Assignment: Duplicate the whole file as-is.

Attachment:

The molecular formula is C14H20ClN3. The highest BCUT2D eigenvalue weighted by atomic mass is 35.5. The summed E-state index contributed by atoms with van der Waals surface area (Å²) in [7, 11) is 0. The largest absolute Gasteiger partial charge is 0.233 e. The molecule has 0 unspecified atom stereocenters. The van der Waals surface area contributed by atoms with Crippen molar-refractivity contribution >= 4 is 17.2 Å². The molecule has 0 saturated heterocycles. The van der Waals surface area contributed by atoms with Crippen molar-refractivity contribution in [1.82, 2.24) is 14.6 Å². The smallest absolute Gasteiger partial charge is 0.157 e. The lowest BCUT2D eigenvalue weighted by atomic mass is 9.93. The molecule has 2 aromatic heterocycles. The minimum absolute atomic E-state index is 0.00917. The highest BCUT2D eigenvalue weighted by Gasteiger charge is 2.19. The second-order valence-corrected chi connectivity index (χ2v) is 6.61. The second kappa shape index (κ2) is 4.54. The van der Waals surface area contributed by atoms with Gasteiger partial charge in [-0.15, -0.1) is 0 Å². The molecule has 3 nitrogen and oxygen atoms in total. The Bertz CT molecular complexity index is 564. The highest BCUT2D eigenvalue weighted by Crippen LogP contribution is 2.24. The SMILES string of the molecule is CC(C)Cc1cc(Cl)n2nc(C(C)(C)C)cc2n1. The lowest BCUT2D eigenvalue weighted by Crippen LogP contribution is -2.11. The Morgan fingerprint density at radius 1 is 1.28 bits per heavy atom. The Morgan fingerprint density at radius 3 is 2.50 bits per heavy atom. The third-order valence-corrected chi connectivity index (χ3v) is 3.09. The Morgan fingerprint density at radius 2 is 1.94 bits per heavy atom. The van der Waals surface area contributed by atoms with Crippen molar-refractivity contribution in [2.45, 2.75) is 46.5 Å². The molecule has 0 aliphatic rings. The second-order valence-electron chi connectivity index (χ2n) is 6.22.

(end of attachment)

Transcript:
The molecular formula is C14H20ClN3. The highest BCUT2D eigenvalue weighted by atomic mass is 35.5. The summed E-state index contributed by atoms with van der Waals surface area (Å²) in [7, 11) is 0. The largest absolute Gasteiger partial charge is 0.233 e. The molecule has 0 unspecified atom stereocenters. The van der Waals surface area contributed by atoms with Crippen molar-refractivity contribution >= 4 is 17.2 Å². The molecule has 0 saturated heterocycles. The van der Waals surface area contributed by atoms with Crippen molar-refractivity contribution in [1.82, 2.24) is 14.6 Å². The smallest absolute Gasteiger partial charge is 0.157 e. The lowest BCUT2D eigenvalue weighted by atomic mass is 9.93. The molecule has 2 aromatic heterocycles. The minimum absolute atomic E-state index is 0.00917. The highest BCUT2D eigenvalue weighted by Gasteiger charge is 2.19. The second-order valence-corrected chi connectivity index (χ2v) is 6.61. The second kappa shape index (κ2) is 4.54. The van der Waals surface area contributed by atoms with Gasteiger partial charge in [-0.15, -0.1) is 0 Å². The molecule has 3 nitrogen and oxygen atoms in total. The Bertz CT molecular complexity index is 564. The highest BCUT2D eigenvalue weighted by Crippen LogP contribution is 2.24. The SMILES string of the molecule is CC(C)Cc1cc(Cl)n2nc(C(C)(C)C)cc2n1. The lowest BCUT2D eigenvalue weighted by Crippen LogP contribution is -2.11. The Morgan fingerprint density at radius 1 is 1.28 bits per heavy atom. The Morgan fingerprint density at radius 3 is 2.50 bits per heavy atom. The third-order valence-corrected chi connectivity index (χ3v) is 3.09. The Morgan fingerprint density at radius 2 is 1.94 bits per heavy atom. The van der Waals surface area contributed by atoms with Crippen molar-refractivity contribution in [2.45, 2.75) is 46.5 Å². The molecule has 0 aliphatic rings. The second-order valence-electron chi connectivity index (χ2n) is 6.22.